Hydroxyapatite Fact Sheet

About Hydroxyapatite

Hydroxyapatite, or microcrystalline hydroxyapatite concentrate (MCHC), is a matrix of calcium, other minerals and organic compounds such as collagen and bone-growth peptides that compose skeletal bone in the human body. It is also a nutritional supplement chemically similar to human bone promoted for preventing and treating osteoporosis. Hydroxyapatite’s composition is unique in that it is bioactive and living, which stimulates bone growth and integration.

Hydroxyapatite and Aging

Osteoporosis is a bone density disorder that 33% of female and 20% of male older adults will experience in a lifetime as an osteoporotic fracture. In fact, osteoporosis causes a bone fracture every three seconds, making a total of 8.9 million incidences worldwide annually (5). Taking a hydroxyapatite supplement is more effective for preventing bone loss compared with calcium carbonate according to a study that followed patients with osteoporosis for 20 months. Following the administration of 1400 mg of a supplement daily, at the end of the study, the hydroxyapatite group bone density was only 0.8% lower while the bone density for the calcium carbonate group reduced by 1.8% (1).

Do I Have a Hydroxyapatite Deficiency?

A bone mineral density (BMD) test can be administered by a physician.

Supplementing with Hydroxyapatite

Many hydroxyapatite supplement formulas have different combinations of ingredients, and finding one made by a reputable company is important because some may absorb and stimulate bone integration more effectively than others.

How Much Hydroxyapatite Should I Take?

A recommended standard dose appropriate to prevent osteoporosis is 1800 mg per day.

Side Effects

Taking Hydroxyapatite supplements can result in constipation. This is the most common side effect with calcium supplementation with a rate of 15%, lower with hydroxyapatite at 4%.

The body’s ability to absorb calcium and other minerals may decline with age, however, the minerals in hydroxyapatite are bioavailable and may be well absorbed.

Contraindications

A Hydroxyapatite supplement may contraindicate with the following medications:

  • Biphosphates
  • Alendronate (Fosamax)
  • Ibandronate (Boniva)
  • Etidronate (Didronel)
  • Risedronate (Actonel)
  • Tiludronate (Skelid)
  • Zoledronic acid (Reclast)
  • Blood pressure medications — atenolol (Tenormin), propranolol (Inderal, Inderal LA) and metoprolol (Lopressor, Toprol-XL), among others.
  • Calcium-channel blockers include amlodipine (Norvasc), nifedipine (Procardia) and diltiazem (Cardizem)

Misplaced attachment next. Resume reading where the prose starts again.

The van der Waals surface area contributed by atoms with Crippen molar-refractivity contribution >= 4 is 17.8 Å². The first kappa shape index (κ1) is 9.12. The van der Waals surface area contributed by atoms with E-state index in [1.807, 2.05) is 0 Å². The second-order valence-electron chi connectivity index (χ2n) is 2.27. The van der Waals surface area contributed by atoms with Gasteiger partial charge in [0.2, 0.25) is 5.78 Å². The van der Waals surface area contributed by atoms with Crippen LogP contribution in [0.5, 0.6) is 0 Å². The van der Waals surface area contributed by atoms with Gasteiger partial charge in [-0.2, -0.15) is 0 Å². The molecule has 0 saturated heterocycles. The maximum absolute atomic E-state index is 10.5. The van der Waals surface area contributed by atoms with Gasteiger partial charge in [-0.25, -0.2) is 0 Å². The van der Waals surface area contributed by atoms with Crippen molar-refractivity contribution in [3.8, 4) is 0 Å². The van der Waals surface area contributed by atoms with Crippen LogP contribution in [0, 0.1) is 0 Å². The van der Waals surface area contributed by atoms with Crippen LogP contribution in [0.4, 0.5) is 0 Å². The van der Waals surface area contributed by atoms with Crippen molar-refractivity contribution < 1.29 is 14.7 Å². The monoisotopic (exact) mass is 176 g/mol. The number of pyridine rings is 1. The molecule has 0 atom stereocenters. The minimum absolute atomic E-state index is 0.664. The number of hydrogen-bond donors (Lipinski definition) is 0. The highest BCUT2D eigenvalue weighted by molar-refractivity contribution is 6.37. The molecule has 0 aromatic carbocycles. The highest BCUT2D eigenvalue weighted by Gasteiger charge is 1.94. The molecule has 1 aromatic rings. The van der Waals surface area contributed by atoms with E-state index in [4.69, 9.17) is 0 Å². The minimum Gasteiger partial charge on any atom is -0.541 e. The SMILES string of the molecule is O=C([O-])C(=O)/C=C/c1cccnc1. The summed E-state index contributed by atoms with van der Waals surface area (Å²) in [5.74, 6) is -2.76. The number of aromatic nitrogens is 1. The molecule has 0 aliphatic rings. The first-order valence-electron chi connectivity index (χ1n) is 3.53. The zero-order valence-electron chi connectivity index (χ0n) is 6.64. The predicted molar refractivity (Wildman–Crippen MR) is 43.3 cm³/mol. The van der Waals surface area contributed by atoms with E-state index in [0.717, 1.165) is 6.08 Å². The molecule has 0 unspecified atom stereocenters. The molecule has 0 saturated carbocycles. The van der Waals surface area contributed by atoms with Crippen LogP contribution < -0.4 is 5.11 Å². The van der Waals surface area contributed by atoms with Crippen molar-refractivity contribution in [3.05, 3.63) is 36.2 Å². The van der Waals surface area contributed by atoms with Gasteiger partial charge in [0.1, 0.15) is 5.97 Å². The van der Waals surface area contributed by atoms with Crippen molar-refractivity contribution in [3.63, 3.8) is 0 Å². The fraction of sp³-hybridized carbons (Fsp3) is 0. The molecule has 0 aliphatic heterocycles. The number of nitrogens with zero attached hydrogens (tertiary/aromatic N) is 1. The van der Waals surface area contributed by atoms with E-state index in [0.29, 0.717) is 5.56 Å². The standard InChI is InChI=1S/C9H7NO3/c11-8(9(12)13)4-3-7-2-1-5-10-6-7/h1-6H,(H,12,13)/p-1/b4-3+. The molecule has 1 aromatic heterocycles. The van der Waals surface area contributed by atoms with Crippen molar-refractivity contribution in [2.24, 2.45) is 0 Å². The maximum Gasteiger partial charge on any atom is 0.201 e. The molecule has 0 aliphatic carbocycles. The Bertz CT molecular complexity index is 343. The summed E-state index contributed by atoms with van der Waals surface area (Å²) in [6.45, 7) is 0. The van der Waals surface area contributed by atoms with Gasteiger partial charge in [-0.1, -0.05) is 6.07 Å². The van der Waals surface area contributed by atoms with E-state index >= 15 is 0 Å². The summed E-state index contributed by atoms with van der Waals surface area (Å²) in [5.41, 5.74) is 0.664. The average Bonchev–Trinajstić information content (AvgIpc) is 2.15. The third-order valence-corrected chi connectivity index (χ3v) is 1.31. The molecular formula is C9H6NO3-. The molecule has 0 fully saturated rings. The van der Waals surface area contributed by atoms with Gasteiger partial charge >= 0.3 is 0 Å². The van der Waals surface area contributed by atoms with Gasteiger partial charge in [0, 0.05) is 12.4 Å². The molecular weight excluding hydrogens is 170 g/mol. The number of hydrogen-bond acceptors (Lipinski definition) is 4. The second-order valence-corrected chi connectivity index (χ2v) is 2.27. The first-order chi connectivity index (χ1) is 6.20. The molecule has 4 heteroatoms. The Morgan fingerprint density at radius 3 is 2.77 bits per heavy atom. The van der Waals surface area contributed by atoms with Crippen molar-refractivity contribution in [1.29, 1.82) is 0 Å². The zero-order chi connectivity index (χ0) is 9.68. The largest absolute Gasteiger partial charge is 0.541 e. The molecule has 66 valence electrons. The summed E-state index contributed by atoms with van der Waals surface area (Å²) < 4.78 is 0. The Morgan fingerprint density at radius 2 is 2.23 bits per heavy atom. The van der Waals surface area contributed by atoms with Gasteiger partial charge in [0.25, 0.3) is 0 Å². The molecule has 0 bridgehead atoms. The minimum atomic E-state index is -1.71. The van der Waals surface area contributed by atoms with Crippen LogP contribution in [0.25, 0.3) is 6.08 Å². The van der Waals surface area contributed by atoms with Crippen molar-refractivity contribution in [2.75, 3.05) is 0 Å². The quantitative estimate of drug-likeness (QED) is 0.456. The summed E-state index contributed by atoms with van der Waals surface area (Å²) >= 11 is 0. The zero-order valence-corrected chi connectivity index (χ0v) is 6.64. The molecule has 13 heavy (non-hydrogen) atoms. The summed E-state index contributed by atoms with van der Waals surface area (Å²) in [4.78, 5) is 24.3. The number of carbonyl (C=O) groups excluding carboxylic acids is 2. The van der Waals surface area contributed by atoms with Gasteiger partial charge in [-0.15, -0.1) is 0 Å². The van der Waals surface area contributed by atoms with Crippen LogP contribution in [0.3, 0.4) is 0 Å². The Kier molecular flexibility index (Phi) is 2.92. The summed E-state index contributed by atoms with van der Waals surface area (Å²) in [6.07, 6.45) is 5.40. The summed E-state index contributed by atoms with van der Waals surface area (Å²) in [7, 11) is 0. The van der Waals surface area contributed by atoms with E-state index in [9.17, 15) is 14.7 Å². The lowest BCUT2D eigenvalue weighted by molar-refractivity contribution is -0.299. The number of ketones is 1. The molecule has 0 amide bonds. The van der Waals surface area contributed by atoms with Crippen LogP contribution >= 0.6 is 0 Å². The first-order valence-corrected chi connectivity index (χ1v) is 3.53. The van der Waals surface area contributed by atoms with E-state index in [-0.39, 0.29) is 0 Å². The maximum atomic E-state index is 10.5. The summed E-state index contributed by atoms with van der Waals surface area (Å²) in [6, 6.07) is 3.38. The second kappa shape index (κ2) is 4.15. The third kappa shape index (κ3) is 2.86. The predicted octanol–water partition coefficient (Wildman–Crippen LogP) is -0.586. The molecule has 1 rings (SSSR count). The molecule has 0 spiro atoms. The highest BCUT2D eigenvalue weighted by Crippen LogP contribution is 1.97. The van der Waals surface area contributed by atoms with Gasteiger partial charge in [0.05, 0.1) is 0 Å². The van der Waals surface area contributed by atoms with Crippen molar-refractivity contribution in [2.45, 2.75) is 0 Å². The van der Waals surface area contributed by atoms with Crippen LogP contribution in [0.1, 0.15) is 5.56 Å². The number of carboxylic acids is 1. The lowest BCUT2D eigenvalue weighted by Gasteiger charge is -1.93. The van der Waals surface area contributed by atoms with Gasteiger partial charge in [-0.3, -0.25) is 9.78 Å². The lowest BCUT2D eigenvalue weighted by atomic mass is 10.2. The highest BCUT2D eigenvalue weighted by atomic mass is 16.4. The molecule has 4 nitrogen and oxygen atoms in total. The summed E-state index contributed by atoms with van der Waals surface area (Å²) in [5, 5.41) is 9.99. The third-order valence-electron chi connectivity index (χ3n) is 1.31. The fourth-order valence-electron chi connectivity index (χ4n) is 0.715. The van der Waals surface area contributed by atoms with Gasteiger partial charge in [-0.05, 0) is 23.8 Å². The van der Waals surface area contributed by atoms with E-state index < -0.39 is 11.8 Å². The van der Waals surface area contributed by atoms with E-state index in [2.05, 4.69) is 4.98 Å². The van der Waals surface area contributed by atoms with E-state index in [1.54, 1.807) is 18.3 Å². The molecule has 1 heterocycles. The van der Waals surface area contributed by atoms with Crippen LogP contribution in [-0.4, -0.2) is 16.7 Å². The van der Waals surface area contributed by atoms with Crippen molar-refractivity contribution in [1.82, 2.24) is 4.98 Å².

• Antacids that contain aluminum
  • Cholesterol-lowering medications — bile acid sequestrants, including colestipol (Colestid), cholestyramine (Questran) and colesevelam (Welchol)
  • Calcipotriene (Dovenex)
  • Corticosteroids (prednisone)
  • Digoxin
  • Sotalol (Betapace)
  • Diuretics (water pills)
  • Thiazide diuretics — chlorothiazide (Diuril), ghlorthalidone (Hygroton), hydrochlorothiazide, indapamide (Lozol), metolozone (Zaroxolyn) and polythiazide (Renese), among others.
  • Loop diuretics — bumetanide (Bumex) and furosemide (Lasix)
  • Amiloride (Midamor.
  • Estrogen medications
  • Thyroid
  • Gentamicin
  • Antibiotics
  • Quinolones — ciprofloxacin (Cipro), norfloxacin (Noroxin), levofloxacin (Levaquin) and ofloxacin (Floxin)
  • Anti-seizure medications — carbamazepine (Tegretol), phenytoin (Dilantin), phenobarbitol and primidone (Mysoline)
  • Tetracyclines — doxycycline, minocycline, and tetracycline

References

  1. Castelo-Branco, Camil MD, PhD., et al. Menopause. “Efficacy of ossein-Hydroxyapatite Complex Compared with calcium Carbonate to Prevent Bone Loss: A Meta-analysis. September/October 2009. http://www.ncbi.nlm.nih.gov/pubmed/19407667
  2. The Cleveland Clinic Wellness. “Ossien Hydroxyapatite Pro Con.”
    http://www.clevelandclinicwellness.com/Features/Pages/OssienHydroxyapatite.aspx
  3. University at Buffalo The State University of New York. “Osteoporosis.”
    http://www.acsu.buffalo.edu/~shlevy/osteo.htm
  4. Straub, Deborah. Nutrition in Clinical Practice. “Calcium Supplementation in Clinical Practice: A Review of Forms, Doses, and Indications.” 2007. http://ncp.sagepub.com/content/22/3/286

Last Reviewed 15/Mar/2014

 

 

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Whilst wielding a couple of dumbbells in a gym class in 2003, Kate experienced an epiphany around the lack of accepted best practice guidelines when it came to staying well and avoiding disease. Kate realized that she had no chance of slowing her own aging process unless she became better educated about her options.
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